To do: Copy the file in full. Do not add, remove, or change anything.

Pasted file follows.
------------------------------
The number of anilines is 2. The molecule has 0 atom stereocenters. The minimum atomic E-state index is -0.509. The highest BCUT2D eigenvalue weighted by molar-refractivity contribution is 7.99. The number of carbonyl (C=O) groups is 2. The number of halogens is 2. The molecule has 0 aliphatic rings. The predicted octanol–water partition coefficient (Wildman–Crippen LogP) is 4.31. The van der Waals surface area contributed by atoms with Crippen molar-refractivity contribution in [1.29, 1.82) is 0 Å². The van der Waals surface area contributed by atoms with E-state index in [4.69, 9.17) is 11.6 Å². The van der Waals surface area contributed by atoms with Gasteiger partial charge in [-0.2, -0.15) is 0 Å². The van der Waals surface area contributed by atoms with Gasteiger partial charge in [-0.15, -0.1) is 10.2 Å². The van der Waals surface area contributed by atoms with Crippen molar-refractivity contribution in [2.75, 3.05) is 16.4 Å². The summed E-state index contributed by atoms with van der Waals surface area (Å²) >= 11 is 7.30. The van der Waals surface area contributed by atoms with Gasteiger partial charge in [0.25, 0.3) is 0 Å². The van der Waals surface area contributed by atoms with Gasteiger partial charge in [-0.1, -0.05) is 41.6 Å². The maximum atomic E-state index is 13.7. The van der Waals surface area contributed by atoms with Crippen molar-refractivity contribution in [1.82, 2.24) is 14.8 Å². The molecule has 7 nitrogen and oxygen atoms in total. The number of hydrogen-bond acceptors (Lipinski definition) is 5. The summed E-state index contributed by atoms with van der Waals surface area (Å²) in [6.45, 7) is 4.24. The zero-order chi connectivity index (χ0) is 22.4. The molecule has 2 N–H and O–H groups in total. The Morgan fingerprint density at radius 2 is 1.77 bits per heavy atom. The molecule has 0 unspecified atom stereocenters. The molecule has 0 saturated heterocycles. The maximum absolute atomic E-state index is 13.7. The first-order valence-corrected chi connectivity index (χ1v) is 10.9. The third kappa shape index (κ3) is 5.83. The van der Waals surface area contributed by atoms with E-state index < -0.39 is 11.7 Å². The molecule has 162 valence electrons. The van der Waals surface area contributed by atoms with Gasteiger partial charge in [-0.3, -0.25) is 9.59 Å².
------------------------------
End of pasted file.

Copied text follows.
The number of anilines is 2. The molecule has 0 atom stereocenters. The minimum atomic E-state index is -0.509. The highest BCUT2D eigenvalue weighted by molar-refractivity contribution is 7.99. The number of carbonyl (C=O) groups is 2. The number of halogens is 2. The molecule has 0 aliphatic rings. The predicted octanol–water partition coefficient (Wildman–Crippen LogP) is 4.31. The van der Waals surface area contributed by atoms with Crippen molar-refractivity contribution in [1.29, 1.82) is 0 Å². The van der Waals surface area contributed by atoms with E-state index in [4.69, 9.17) is 11.6 Å². The van der Waals surface area contributed by atoms with Gasteiger partial charge in [-0.2, -0.15) is 0 Å². The van der Waals surface area contributed by atoms with Gasteiger partial charge in [-0.15, -0.1) is 10.2 Å². The van der Waals surface area contributed by atoms with Crippen molar-refractivity contribution in [2.75, 3.05) is 16.4 Å². The summed E-state index contributed by atoms with van der Waals surface area (Å²) >= 11 is 7.30. The van der Waals surface area contributed by atoms with Gasteiger partial charge in [0.25, 0.3) is 0 Å². The van der Waals surface area contributed by atoms with Gasteiger partial charge in [-0.1, -0.05) is 41.6 Å². The maximum atomic E-state index is 13.7. The van der Waals surface area contributed by atoms with Crippen molar-refractivity contribution in [1.82, 2.24) is 14.8 Å². The molecule has 7 nitrogen and oxygen atoms in total. The number of hydrogen-bond acceptors (Lipinski definition) is 5. The summed E-state index contributed by atoms with van der Waals surface area (Å²) in [6.45, 7) is 4.24. The zero-order chi connectivity index (χ0) is 22.4. The molecule has 2 N–H and O–H groups in total. The Morgan fingerprint density at radius 2 is 1.77 bits per heavy atom. The molecule has 0 unspecified atom stereocenters. The molecule has 0 saturated heterocycles. The maximum absolute atomic E-state index is 13.7. The first-order valence-corrected chi connectivity index (χ1v) is 10.9. The third kappa shape index (κ3) is 5.83. The van der Waals surface area contributed by atoms with E-state index < -0.39 is 11.7 Å². The molecule has 162 valence electrons. The van der Waals surface area contributed by atoms with Gasteiger partial charge in [-0.3, -0.25) is 9.59 Å².